A powerful snowstorm, one that was predicted days in advance, caught hundreds of Himalayan trekkers off guard, killing 39 and leaving at least 19 still missing. Why did so many die? Writer Freddie Wilkinson reports from Nepal, where he has interviewed a number of on-the-ground experts and survivors.
Six days after the remnants of Cyclone Hudhud slammed into the mountains of Nepal, creating a snowstorm with deadly force, most of the search and rescue operations have been suspended, say officials in Kathmandu. "We hope to complete the work in the next day," said Ramesh Dhamala, the president of the Trekking Agencies Association of Nepal (TAAN), on Sunday.
Last week, a ferocious category 4 cyclone swept northwest from the Bay of Bengal into the Himalayan country, causing havoc in the high country, where hundreds of backpackers were caught ill-prepared as they hiked towards the Thurong La, an 17,770 foot pass positioned on the northern arch of the "Annapurna Circuit." The route, which takes two to three weeks to hike, is known for its stunning views and abundance of convivial "teahouse" lodges, and the weather is usually sunny and pleasant in October — often with 60- and 70-degree temperatures. In addition to the deaths, the storm left hundreds of trekkers and porters stranded. It also raised the question: How could so many people be caught off-guard by a storm that had been predicted for days?
The storm's track led it directly into the Annapurna region, Nepal's most popular trekking destination, where the busy post-monsoon season was in full swing. Though some chose to remain in shelter for the duration of the three-day storm event, others tried to push on, possibly on poor advice from some teahouse owners. Dozens became lost and the deaths were due to exposure and avalanches.
Although the high death toll led to immediate comparisons with this spring's catastrophic avalanche on Mt. Everest, in which 16 Nepalese high altitude workers lost their lives, the two tragedies bear little in common. The victims on Everest were professional mountaineers working in a serious, glaciated environment, while last week's fatalities were largely inexperienced, recreational hikers on vacation.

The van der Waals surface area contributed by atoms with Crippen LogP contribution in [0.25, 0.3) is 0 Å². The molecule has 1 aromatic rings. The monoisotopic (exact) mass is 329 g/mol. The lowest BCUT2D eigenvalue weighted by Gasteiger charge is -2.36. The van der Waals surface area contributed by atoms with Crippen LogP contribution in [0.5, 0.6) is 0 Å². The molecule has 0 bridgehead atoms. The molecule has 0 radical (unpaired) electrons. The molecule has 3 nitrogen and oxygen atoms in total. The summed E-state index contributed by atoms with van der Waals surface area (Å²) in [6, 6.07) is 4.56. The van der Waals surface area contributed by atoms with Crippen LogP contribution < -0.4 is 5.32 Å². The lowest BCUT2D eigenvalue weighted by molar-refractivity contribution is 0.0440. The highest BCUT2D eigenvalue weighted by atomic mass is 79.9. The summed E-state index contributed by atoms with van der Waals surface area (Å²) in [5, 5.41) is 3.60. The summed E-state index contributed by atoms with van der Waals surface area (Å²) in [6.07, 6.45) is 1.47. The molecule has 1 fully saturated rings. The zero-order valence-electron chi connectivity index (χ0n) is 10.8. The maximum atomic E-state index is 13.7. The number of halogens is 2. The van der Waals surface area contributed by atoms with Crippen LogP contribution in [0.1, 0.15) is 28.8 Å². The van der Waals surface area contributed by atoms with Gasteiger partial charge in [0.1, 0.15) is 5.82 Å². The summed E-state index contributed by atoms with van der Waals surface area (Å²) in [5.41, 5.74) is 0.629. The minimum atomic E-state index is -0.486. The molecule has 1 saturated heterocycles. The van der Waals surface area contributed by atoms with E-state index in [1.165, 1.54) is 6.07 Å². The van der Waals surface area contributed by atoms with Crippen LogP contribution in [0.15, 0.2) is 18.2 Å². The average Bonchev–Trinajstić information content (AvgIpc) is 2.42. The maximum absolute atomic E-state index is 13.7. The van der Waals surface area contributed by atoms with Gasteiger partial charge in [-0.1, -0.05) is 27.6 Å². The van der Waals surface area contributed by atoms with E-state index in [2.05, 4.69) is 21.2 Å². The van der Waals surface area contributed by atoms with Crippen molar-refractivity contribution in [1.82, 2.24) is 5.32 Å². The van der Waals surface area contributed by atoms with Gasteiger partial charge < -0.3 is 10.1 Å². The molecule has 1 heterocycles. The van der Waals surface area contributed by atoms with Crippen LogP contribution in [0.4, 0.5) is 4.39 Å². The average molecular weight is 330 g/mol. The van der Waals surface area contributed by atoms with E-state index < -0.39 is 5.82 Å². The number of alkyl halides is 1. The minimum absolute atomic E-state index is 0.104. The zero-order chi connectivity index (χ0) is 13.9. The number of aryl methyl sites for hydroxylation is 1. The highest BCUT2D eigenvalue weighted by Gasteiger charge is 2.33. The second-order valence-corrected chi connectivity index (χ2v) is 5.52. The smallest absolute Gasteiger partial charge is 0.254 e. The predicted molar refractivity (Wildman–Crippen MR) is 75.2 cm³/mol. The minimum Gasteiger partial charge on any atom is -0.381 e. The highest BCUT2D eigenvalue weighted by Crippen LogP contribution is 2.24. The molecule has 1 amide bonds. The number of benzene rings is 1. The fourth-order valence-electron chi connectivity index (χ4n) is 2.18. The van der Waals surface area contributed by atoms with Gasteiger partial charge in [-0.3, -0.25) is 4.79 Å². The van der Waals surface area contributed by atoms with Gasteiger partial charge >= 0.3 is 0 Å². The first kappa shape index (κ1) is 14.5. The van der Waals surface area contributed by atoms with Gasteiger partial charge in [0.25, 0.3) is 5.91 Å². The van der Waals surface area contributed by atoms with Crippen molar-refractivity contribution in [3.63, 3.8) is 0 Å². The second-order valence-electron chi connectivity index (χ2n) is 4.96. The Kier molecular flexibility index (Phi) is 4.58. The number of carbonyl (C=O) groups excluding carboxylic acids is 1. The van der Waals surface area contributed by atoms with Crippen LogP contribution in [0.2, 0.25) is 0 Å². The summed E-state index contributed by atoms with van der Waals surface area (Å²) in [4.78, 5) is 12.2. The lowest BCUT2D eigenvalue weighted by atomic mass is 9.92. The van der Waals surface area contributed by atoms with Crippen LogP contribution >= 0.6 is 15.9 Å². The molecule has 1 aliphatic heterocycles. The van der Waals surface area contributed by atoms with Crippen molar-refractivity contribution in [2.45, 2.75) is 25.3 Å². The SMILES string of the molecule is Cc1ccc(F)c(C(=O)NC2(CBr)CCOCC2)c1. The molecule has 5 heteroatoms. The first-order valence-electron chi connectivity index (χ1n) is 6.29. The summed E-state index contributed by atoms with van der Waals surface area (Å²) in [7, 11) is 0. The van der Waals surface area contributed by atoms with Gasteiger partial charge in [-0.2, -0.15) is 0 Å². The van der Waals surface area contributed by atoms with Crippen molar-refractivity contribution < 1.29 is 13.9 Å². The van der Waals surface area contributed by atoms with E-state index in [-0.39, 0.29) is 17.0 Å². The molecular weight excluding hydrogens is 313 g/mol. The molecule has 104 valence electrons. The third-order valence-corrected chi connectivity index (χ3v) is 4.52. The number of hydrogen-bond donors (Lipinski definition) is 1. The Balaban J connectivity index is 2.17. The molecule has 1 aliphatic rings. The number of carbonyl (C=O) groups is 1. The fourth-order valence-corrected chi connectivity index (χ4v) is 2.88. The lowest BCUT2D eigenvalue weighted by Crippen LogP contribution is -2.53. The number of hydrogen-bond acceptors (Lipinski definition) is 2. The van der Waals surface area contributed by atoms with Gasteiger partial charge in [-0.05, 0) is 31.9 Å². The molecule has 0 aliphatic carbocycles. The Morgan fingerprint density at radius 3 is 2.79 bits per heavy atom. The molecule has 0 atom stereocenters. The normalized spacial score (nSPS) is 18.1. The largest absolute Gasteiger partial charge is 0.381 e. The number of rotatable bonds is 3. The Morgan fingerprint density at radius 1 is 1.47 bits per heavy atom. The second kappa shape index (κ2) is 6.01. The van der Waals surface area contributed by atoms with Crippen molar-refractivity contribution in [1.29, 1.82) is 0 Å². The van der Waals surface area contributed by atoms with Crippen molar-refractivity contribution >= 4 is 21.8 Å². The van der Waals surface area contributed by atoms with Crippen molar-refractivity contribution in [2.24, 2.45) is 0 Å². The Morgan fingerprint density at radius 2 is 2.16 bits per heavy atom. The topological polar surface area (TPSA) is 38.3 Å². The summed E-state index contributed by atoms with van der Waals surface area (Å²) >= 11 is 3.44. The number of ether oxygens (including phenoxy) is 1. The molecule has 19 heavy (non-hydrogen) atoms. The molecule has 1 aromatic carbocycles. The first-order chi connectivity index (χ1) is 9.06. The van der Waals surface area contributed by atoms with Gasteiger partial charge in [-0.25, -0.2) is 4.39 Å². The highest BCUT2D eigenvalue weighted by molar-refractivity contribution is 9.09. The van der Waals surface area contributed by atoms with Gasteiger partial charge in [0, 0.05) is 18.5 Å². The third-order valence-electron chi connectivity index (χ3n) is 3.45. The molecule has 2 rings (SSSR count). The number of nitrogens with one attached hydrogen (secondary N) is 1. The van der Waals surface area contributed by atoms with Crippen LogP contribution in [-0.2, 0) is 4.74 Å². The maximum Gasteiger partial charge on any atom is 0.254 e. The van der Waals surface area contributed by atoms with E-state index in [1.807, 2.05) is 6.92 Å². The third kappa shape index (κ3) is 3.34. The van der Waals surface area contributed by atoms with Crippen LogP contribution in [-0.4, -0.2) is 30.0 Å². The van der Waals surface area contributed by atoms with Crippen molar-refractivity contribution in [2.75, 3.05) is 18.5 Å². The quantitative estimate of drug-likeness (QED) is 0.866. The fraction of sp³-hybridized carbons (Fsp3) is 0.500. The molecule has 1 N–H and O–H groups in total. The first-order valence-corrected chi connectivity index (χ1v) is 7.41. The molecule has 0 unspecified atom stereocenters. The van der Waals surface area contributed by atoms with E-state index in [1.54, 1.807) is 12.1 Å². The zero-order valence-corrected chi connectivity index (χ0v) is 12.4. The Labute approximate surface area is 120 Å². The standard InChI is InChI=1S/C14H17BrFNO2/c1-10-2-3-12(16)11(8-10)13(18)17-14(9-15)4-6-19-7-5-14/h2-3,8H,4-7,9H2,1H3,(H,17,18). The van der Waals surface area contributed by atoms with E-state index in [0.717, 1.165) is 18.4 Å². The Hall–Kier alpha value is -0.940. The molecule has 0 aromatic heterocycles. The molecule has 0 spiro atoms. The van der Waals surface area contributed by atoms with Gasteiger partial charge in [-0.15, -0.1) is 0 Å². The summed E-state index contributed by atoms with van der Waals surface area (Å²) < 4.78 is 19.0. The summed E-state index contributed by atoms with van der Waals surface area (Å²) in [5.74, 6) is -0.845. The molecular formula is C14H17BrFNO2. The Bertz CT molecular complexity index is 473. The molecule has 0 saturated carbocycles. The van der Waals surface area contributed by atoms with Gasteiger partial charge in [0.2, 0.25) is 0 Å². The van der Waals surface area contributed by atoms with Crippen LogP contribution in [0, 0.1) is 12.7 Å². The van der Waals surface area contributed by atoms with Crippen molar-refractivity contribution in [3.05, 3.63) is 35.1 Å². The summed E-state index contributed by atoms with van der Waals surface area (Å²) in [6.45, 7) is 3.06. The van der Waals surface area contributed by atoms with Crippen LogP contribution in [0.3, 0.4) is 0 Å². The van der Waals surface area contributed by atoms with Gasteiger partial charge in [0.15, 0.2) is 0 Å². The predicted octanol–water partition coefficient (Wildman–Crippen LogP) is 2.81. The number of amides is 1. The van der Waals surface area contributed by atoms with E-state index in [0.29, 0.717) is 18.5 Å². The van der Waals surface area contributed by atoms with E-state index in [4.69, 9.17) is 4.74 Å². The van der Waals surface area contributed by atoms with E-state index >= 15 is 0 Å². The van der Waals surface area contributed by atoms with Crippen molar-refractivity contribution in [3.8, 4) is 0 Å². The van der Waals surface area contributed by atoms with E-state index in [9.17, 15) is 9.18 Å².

"These trekkers were not prepared with the right knowledge and equipment," said Dhamala, of TAAN. "Those people taking the challenge [of trekking], must take the responsibility," he says, noting that the majority of fatalities were 'independent' trekkers who had forgone hiring a professional guide. "They are not guides," says Dhamala. "We need to change the policy to increase the quality of training for guides, and stop individual trekkers."
But many of the foreign hikers felt abandoned by local authorities. "Not only are they not rescuing anyone, but they continue to send tourists here," an Israeli survivor, Barak Columbus, told Channel 2 News in Jerusalem. "The Nepalese know that there were people missing and killed and they just mislead tourists," he said.
"The Nepal government should have alerted the trekking operators and the agencies that this might affect us," Tej Bahadur Gurung, a tour organizer, told the New York Times.
Still, how could a storm that was forecast for days come as surprise? This video clip, taken the day after the storm, provides crucial context for understanding how so many trekkers could have become lost:
[Courtesy of Simrik Airlines]
Taken by a Go Pro camera fixed to the skid of a helicopter flying a search and rescue mission towards the Thorung La, it shows a placid, non-glaciated mountain valley — completely smothered under more than a meter of fresh snow. In fact, the very same attributes that make the Annapurna Circuit such an appealing trek — its moderate grades, and treeless, grassy terrain — would render it devilishly hard to navigate in blizzard conditions. At approximately 1:00, several figures can be seen on either side of the stream drainage.
The aircraft, a high-powered Eurocopter AS350 B3, is owned by Simrik Airlines, a private company that currently fields the most experienced rescue team in Nepal, and was piloted by Captain Siddhartha Gurung. More than 350 people had been evacuated by helicopter as of Monday, and rescue operations were managed by an ad-hoc coalition of government agencies, trade organizations, and private companies.
"The most important thing people [should] understand is that the Nepali government, civil aviation companies, professional organizations like the Nepal Mountaineering Association and TAAN, we are all working together, cooperating," Dhamala says.
What remains unclear is why there weren't more warnings for the trekkers.
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